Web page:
FAIRBANKS, Alaska (KTVF) Getting tested for COVID-19 seems like a straightforward endeavor; and –in some respects— it is.
Getting tested for COVID-19 seems like a straightforward endeavor; and –in some respects— it is. But the implications of testing go far beyond the individual patient. (AP Photo/Ross D. Franklin)
“Getting a test when you have symptoms is super important,” says Dr. Laura Brunner, head of pediatrics and NICU at Fairbanks Memorial Hospital. “Because we do want to figure out: is it coronavirus or is it not?”
This represents the most straightforward reason tests are done: if a patient is sick, they can begin receiving treatment, whether that is with medication or with bed rest, depending on the case. The implications of testing, however, go beyond the individual patient.
“How long do you stay home? What do we do with the other people that live in your house? Can you go to work?” Brunner asks. She says that testing for symptomatic individuals is also important for contact tracing and notifying others.
“Everybody who gets the test gets instructions to stay home,” Brunner says. This reduces the exposure of the patient both to and from others. The patient is instructed to stay at home until they receive their results. Depending on the results, the patient may be required to stay at home until they are recovered.
Asymptomatic individuals, on the other hand, are tested if they are trying to undergo an unrelated medical procedure. “The point of that testing is to try and figure out the people that are asymptomatic and carrying the virus before they put our health care workers at high risk,” Brunner says. “If they’re already positive, we would want to think about ‘can we delay it?’ ‘can it wait?’ or what protection we need to have for health care workers.”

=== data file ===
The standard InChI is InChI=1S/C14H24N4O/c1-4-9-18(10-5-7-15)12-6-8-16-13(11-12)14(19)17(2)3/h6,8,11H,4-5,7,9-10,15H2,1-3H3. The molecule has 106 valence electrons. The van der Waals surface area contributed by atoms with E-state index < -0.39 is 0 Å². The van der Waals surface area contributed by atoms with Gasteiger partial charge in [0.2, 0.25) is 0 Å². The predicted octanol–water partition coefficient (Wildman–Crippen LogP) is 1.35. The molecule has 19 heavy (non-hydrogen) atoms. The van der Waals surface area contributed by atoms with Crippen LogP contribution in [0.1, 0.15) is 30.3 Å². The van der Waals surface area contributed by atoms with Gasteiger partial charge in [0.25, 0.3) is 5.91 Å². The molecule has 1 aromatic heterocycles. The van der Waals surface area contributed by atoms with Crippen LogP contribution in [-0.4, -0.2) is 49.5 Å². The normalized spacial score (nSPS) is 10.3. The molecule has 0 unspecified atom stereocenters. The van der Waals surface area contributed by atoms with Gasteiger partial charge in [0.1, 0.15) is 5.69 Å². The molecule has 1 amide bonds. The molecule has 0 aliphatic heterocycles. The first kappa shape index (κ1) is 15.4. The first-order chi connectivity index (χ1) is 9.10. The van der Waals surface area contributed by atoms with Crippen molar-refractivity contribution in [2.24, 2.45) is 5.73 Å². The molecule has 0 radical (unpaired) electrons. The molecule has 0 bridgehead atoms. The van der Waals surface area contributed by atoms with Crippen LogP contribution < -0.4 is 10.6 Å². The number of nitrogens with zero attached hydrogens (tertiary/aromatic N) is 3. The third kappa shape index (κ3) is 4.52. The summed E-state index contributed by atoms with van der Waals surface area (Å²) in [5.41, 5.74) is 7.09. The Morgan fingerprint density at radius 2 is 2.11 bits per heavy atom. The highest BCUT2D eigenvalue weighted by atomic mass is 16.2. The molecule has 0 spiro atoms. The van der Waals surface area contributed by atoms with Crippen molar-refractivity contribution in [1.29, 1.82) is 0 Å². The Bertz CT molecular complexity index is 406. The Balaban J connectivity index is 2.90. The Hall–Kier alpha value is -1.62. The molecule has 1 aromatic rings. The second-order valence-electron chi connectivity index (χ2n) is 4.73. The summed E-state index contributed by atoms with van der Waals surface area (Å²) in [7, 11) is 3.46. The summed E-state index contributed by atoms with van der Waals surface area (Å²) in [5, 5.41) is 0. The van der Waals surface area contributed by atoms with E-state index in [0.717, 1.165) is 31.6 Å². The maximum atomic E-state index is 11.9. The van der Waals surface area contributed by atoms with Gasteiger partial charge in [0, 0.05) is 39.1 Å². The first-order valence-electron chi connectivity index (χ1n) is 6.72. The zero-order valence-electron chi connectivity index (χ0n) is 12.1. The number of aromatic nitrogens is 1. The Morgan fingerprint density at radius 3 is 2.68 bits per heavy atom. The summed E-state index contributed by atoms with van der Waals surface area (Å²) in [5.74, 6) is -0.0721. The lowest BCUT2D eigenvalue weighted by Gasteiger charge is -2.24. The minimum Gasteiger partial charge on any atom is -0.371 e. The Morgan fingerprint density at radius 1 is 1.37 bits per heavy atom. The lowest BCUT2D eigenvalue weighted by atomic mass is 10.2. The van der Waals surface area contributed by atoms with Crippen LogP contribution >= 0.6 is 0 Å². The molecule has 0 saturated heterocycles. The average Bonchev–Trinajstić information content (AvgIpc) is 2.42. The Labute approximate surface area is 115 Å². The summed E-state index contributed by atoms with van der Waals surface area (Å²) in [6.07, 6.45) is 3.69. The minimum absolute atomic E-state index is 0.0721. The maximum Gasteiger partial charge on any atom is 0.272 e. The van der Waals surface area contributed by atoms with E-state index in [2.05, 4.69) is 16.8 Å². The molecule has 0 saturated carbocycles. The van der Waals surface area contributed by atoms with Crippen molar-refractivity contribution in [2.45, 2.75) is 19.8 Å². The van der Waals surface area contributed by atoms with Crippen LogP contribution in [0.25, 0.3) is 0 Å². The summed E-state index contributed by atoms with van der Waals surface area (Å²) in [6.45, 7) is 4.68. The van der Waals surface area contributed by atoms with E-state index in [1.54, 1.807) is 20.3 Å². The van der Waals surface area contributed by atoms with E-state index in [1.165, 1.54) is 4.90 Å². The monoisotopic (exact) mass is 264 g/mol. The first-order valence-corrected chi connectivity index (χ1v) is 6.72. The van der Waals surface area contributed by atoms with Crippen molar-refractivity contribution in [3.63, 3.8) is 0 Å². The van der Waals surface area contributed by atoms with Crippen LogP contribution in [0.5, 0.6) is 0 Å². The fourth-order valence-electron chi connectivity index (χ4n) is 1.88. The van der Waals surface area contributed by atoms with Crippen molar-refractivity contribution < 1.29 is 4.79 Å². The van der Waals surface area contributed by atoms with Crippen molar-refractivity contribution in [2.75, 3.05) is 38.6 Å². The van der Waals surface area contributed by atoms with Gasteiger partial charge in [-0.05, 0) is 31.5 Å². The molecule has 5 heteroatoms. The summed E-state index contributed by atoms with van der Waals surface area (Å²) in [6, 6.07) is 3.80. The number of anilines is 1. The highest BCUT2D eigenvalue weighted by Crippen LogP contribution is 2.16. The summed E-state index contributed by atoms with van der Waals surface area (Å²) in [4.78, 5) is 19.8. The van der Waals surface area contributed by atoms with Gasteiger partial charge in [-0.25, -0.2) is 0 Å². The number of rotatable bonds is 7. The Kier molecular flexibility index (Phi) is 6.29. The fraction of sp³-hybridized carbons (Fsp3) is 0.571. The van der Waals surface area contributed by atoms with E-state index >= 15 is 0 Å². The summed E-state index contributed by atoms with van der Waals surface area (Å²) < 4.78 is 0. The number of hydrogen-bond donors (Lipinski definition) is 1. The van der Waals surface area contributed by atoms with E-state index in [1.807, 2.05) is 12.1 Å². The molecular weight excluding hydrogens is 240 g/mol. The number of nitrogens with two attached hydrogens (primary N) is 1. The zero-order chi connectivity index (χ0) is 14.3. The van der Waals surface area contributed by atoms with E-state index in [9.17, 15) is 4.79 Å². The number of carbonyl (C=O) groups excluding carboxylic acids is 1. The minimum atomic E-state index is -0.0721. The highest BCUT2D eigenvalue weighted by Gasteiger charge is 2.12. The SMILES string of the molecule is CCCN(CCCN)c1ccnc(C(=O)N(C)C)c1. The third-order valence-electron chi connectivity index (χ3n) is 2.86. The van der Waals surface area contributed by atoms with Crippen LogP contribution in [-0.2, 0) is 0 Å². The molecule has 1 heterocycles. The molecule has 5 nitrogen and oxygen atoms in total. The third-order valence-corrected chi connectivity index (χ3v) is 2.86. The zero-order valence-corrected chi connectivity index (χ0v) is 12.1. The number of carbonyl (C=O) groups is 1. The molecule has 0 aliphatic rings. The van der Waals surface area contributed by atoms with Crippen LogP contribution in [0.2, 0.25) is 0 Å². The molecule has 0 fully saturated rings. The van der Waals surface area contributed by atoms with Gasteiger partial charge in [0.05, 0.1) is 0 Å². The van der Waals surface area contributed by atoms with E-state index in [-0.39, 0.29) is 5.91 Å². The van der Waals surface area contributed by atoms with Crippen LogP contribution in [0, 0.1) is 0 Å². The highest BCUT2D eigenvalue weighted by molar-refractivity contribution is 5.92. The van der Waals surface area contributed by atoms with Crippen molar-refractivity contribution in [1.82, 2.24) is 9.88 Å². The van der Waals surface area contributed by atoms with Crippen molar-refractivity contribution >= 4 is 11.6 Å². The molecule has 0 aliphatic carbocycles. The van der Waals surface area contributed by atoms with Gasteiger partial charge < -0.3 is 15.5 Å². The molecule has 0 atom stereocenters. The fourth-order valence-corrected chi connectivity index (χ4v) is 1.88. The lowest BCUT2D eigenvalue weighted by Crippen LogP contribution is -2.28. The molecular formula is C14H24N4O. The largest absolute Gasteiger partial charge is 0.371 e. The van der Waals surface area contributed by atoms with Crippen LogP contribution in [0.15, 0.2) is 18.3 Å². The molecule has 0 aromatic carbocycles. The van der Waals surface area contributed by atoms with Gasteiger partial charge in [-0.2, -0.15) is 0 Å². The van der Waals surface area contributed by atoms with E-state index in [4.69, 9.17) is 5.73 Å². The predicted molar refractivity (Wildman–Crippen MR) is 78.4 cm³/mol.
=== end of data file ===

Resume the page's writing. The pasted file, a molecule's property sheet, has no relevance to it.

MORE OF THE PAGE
There is another purpose to testing: to gather information about trends. “If we don’t test anybody, then it looks like we have no cases,” Brunner says. “You want to be testing a lot of people across a broad range of symptoms and geographic areas, to try to get you some of that epidemiological information.”
“When you’re trying to answer the question of ‘is there virus in the community?’ you have to do enough tests to answer that question,” she continues.
However, there is a catch: a lack of positive tests does not mean that the virus is completely gone from the community – it is merely an indicator that the number of actual positive cases is lower than the expected number. When the number of actual positive cases in Fairbanks was determined to be lower than the expected number, healthcare leadership, as well as political leadership, were able to say that the curve had begun to flatten.
“Testing is one of the only tools that we have to try and inform our decisions and to try and keep our community and our healthcare workers safe,” Brunner says. “Is it perfect? No. Nothing is in all of this, but I think it is one of the best tools that we have, because the virus is still the same, we don’t have a vaccine, we don’t have disease specific treatment, and we don’t have immunity.”
“I think that the important thing is that we have to do enough tests to be able to answer the ‘is there virus in our community’ [question] so when we’re reporting a number, part of the reason we’re reporting that number is to say we’re doing enough to inform these decisions,” Brunner concludes.
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